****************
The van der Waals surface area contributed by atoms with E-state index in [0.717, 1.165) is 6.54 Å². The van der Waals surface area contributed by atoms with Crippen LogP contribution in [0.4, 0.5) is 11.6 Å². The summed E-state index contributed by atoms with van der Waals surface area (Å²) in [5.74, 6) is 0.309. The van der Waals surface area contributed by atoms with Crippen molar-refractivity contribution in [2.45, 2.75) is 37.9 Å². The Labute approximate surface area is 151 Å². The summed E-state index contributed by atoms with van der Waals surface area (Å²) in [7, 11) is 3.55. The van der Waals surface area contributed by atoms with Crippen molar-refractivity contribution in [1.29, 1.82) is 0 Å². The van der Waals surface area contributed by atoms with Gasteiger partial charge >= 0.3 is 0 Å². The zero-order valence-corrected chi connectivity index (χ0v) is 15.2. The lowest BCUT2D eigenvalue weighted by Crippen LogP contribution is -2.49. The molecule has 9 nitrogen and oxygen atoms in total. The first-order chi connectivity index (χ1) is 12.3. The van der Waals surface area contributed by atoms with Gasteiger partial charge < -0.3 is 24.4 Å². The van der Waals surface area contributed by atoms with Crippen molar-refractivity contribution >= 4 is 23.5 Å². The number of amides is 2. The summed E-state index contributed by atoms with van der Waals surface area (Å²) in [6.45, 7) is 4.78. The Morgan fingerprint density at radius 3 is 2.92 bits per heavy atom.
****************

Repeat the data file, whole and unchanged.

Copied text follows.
The van der Waals surface area contributed by atoms with E-state index in [0.717, 1.165) is 6.54 Å². The van der Waals surface area contributed by atoms with Crippen LogP contribution in [0.4, 0.5) is 11.6 Å². The summed E-state index contributed by atoms with van der Waals surface area (Å²) in [5.74, 6) is 0.309. The van der Waals surface area contributed by atoms with Crippen molar-refractivity contribution in [2.45, 2.75) is 37.9 Å². The Labute approximate surface area is 151 Å². The summed E-state index contributed by atoms with van der Waals surface area (Å²) in [7, 11) is 3.55. The van der Waals surface area contributed by atoms with Crippen molar-refractivity contribution in [1.29, 1.82) is 0 Å². The van der Waals surface area contributed by atoms with Gasteiger partial charge >= 0.3 is 0 Å². The zero-order valence-corrected chi connectivity index (χ0v) is 15.2. The lowest BCUT2D eigenvalue weighted by Crippen LogP contribution is -2.49. The molecule has 9 nitrogen and oxygen atoms in total. The first-order chi connectivity index (χ1) is 12.3. The van der Waals surface area contributed by atoms with Gasteiger partial charge < -0.3 is 24.4 Å². The van der Waals surface area contributed by atoms with Crippen molar-refractivity contribution >= 4 is 23.5 Å². The number of amides is 2. The summed E-state index contributed by atoms with van der Waals surface area (Å²) in [6.45, 7) is 4.78. The Morgan fingerprint density at radius 3 is 2.92 bits per heavy atom.